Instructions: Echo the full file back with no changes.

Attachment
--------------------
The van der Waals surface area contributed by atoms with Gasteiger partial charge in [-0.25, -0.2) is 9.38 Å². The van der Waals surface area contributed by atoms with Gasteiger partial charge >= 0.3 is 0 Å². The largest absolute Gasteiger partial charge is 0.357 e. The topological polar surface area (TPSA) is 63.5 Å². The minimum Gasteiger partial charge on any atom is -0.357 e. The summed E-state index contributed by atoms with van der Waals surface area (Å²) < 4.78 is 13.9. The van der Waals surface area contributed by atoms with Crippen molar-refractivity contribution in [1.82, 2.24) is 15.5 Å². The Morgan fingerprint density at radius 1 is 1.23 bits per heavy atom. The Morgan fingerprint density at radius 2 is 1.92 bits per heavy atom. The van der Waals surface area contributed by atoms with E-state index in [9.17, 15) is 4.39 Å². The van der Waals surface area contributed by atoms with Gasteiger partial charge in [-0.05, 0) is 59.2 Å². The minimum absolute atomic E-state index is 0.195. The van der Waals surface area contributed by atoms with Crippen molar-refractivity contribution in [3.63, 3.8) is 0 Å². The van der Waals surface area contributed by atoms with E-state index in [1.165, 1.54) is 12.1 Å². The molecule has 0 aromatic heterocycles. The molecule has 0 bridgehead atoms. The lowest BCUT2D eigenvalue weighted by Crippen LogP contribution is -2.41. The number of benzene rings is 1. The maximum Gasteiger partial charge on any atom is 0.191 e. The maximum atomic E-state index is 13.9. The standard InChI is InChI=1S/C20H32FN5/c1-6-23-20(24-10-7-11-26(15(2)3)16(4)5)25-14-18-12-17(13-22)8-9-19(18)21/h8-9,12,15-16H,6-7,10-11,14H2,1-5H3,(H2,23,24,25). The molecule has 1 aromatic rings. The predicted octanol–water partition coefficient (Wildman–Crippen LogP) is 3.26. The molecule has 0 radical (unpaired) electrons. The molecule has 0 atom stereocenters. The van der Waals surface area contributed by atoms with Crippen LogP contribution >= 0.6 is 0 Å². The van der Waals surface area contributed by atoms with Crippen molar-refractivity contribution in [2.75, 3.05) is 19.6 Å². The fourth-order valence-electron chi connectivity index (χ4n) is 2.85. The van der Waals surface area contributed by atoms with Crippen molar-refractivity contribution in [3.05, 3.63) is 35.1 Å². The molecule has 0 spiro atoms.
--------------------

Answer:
The van der Waals surface area contributed by atoms with Gasteiger partial charge in [-0.25, -0.2) is 9.38 Å². The van der Waals surface area contributed by atoms with Gasteiger partial charge >= 0.3 is 0 Å². The largest absolute Gasteiger partial charge is 0.357 e. The topological polar surface area (TPSA) is 63.5 Å². The minimum Gasteiger partial charge on any atom is -0.357 e. The summed E-state index contributed by atoms with van der Waals surface area (Å²) < 4.78 is 13.9. The van der Waals surface area contributed by atoms with Crippen molar-refractivity contribution in [1.82, 2.24) is 15.5 Å². The Morgan fingerprint density at radius 1 is 1.23 bits per heavy atom. The Morgan fingerprint density at radius 2 is 1.92 bits per heavy atom. The van der Waals surface area contributed by atoms with E-state index in [9.17, 15) is 4.39 Å². The van der Waals surface area contributed by atoms with Gasteiger partial charge in [-0.05, 0) is 59.2 Å². The minimum absolute atomic E-state index is 0.195. The van der Waals surface area contributed by atoms with Crippen molar-refractivity contribution in [3.63, 3.8) is 0 Å². The van der Waals surface area contributed by atoms with E-state index in [1.165, 1.54) is 12.1 Å². The molecule has 0 aromatic heterocycles. The molecule has 0 bridgehead atoms. The lowest BCUT2D eigenvalue weighted by Crippen LogP contribution is -2.41. The number of benzene rings is 1. The maximum Gasteiger partial charge on any atom is 0.191 e. The maximum atomic E-state index is 13.9. The standard InChI is InChI=1S/C20H32FN5/c1-6-23-20(24-10-7-11-26(15(2)3)16(4)5)25-14-18-12-17(13-22)8-9-19(18)21/h8-9,12,15-16H,6-7,10-11,14H2,1-5H3,(H2,23,24,25). The molecule has 1 aromatic rings. The predicted octanol–water partition coefficient (Wildman–Crippen LogP) is 3.26. The molecule has 0 radical (unpaired) electrons. The molecule has 0 atom stereocenters. The van der Waals surface area contributed by atoms with Crippen LogP contribution >= 0.6 is 0 Å². The van der Waals surface area contributed by atoms with Crippen molar-refractivity contribution in [2.75, 3.05) is 19.6 Å². The fourth-order valence-electron chi connectivity index (χ4n) is 2.85. The van der Waals surface area contributed by atoms with Crippen molar-refractivity contribution in [3.05, 3.63) is 35.1 Å². The molecule has 0 spiro atoms.